Supporting Nichol’s credo are recent consumer tests which show that real now works better than pretty—a notion that is nothing short of heresy in the ad world. Last spring William Esty Co. Inc., the New York ad agency for Interbank (MasterCard’s licensing company), tested two commercials using a professional actor and Interbank President Russell Hogg respectively. People randomly sampled at shopping centres preferred Hogg over the better-looking actor just as Loblaws consumer panels found Nichol more believable than Shatner. Yet Nichol says when his first commercial for Loblaws was aired in the fall of 1977, it ran against some heavy resistance from his associates and advertising agency, Vickers & Benson Ltd., who were less than enthusiastic about his plan to replace the Star Trek hero. “When I suggested I do the commercials, I think they went into cardiac arrest,” he recalls. However, Vickers & Benson Chairman Bill Bremner suggests that Nichol may be “grandstanding” when he takes credit for the idea. “We were the ones who put him in front of the camera,” says Bremner, recalling a day in Niagara-on-the-Lake,

Ont. in 1977 when the agency persuaded the Loblaws president to step into the public eye.

The problem facing Loblaws at the time was its lingering high-price image. For a few months, Vickers & Benson handled the Nichol spots. But, almost invariably, the sets had to be rearranged when he arrived and the shoot took up an afternoon of the president’s time. So, Nichol decided to do the television spots in-house and hire his own television communications director. “The first year we did this we saved more than half a million dollars in production costs by doing our own commercials,” he explains. “What you get from people at ad agencies is puffery. Our commercials have a home-made look. We do no-frills commercials. I think they suit the economic environment.” But Bremner of Vickers & Benson sees limitations when the president handles his own advertising. “At this point, the thrust of David’s advertising is concentrated on no-name lines and he’s done a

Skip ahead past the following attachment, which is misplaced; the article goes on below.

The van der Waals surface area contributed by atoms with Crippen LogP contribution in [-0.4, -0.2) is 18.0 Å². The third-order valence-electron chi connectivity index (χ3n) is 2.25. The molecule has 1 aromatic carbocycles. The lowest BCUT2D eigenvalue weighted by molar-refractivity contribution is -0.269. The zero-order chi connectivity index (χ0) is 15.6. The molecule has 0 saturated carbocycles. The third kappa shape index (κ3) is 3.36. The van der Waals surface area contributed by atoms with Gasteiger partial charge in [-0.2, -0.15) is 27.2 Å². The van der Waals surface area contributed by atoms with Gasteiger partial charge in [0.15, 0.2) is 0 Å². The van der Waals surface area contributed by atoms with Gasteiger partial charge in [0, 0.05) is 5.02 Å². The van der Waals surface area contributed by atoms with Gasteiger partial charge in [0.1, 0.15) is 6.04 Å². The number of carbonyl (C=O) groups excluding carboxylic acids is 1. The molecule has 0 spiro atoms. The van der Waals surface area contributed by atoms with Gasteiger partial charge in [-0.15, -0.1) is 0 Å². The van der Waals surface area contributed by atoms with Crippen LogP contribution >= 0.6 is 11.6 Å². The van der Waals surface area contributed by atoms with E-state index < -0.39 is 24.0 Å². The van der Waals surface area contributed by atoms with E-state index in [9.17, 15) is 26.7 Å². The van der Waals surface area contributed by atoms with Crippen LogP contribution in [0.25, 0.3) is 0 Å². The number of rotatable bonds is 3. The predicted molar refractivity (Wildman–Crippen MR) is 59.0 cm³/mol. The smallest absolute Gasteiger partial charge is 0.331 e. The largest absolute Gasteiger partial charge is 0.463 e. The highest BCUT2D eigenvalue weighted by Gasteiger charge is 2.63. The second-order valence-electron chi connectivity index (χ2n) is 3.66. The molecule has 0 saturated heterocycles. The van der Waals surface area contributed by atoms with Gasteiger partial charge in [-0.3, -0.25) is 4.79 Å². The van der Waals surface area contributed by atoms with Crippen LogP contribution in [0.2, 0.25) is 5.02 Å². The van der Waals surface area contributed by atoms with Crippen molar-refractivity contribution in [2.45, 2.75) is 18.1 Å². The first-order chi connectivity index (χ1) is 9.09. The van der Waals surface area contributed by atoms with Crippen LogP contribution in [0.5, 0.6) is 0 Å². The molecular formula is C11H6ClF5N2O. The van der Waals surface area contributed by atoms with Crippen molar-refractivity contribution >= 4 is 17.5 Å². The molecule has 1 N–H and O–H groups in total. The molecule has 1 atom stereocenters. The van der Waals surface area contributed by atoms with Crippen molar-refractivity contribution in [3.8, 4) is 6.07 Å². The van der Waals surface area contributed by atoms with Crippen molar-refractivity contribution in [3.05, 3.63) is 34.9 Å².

good job,” Bremner says. “I’m not sure when he moves into a more operational area where he might have 7,000 products to worry about that he could survive without an agency. I would defy him to write the kind of commercials that we’ve done.”